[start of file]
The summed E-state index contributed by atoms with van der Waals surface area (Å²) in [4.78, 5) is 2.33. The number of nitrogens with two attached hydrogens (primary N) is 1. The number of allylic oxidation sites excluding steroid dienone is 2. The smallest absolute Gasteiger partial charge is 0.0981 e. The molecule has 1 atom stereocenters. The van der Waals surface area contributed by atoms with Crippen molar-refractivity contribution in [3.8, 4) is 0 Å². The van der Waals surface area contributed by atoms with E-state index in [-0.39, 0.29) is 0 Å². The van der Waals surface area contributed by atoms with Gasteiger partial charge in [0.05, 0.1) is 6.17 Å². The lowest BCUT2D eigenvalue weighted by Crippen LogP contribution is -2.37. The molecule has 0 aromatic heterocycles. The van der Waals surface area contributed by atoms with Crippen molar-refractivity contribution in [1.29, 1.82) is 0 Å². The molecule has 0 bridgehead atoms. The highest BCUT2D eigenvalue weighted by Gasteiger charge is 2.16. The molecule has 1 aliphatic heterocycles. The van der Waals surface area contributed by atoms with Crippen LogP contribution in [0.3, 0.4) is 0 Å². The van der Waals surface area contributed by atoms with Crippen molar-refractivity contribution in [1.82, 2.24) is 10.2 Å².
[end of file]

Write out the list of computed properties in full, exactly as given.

The summed E-state index contributed by atoms with van der Waals surface area (Å²) in [4.78, 5) is 2.33. The number of nitrogens with two attached hydrogens (primary N) is 1. The number of allylic oxidation sites excluding steroid dienone is 2. The smallest absolute Gasteiger partial charge is 0.0981 e. The molecule has 1 atom stereocenters. The van der Waals surface area contributed by atoms with Crippen molar-refractivity contribution in [3.8, 4) is 0 Å². The van der Waals surface area contributed by atoms with E-state index in [-0.39, 0.29) is 0 Å². The van der Waals surface area contributed by atoms with Gasteiger partial charge in [0.05, 0.1) is 6.17 Å². The lowest BCUT2D eigenvalue weighted by Crippen LogP contribution is -2.37. The molecule has 0 aromatic heterocycles. The van der Waals surface area contributed by atoms with Crippen molar-refractivity contribution in [1.29, 1.82) is 0 Å². The molecule has 0 bridgehead atoms. The highest BCUT2D eigenvalue weighted by Gasteiger charge is 2.16. The molecule has 1 aliphatic heterocycles. The van der Waals surface area contributed by atoms with Crippen LogP contribution in [0.3, 0.4) is 0 Å². The van der Waals surface area contributed by atoms with Crippen molar-refractivity contribution in [1.82, 2.24) is 10.2 Å².